Beyond the standard “hitting stuff” part of combat lies a whole bunch of customisation settings and skills that I hadn’t a hope in hell of getting the hang of before my week was up, so I’ll decline from talking about those other than to say “Wow, there’s clearly a lot of something going on there”. What I did like though was how limited the all-important action palette was, forcing you to choose a few skills to use and use them well over dumping so many spells and fancy moves on you that you needed one of those mice with a thousand buttons on the side just to stand a chance of accessing everything you’re supposed to do. These restrictions naturally bring with them the looming dread of making a character “wrong”, of spending months fine-tuning a character into something you love only to discover nobody wants to party with someone who didn’t follow the accepted builds on letsmakemmosnofun.wiki, but this is avoided entirely as you’re able to freely switch back and forth between unlocked abilities at will. So you can have a solo-play action palette, a “I’m the dungeon healer/tank” palette, and just generally have a go and find out what you like doing best without having to commit or fuss over spell text minutiae.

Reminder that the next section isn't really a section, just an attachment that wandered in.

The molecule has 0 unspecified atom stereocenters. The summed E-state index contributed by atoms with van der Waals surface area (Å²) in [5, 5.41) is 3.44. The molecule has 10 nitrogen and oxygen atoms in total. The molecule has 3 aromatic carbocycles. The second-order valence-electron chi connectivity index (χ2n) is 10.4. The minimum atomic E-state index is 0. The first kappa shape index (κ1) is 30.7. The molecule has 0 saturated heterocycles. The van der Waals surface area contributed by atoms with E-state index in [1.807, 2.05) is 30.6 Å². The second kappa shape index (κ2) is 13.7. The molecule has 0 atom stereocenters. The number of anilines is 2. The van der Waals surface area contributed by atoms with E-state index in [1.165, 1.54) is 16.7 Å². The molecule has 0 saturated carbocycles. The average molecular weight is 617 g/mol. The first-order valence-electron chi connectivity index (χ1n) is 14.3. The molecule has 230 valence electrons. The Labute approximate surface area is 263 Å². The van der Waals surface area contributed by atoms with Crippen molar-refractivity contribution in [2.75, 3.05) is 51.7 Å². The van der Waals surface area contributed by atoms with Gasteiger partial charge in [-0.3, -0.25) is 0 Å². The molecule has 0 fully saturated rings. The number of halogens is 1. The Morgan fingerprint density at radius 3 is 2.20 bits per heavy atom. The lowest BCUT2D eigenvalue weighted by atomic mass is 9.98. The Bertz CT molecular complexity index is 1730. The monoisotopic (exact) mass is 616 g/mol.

At this point I do have to bring up the most Marmite of all of Wildstar’s unique quirks, and that is Voiceover Guy. On the surface his KHURAYZEE “Crazy Taxi announcer on Killer Instinct duty” delivery is just a fun way of keeping track of your kill combo and level gains but over time it did begin to undermine the action on screen and felt downright inappropriate when I was supposed to be busy helping people escape a massively destructive enemy force before they burned alive or was searching through corpses in an abandoned lab. I adore games that take their stupidity seriously (Dino Crisis 2 will be with me until I die), or games that take time out for a daft segment or bonus mode (Lara Croft and the Temple of Light’s Soul Reaver DLC is an unexpected delight), but Wildstar would give me an earnest quest about helping a concerned queen connect with the voice of a magical techno-tree and then TRIPLE KILL or YOU LEVELLED UP WAY TO GO CUPCAKE come booming through my speakers and the mood whiplash was frankly staggering.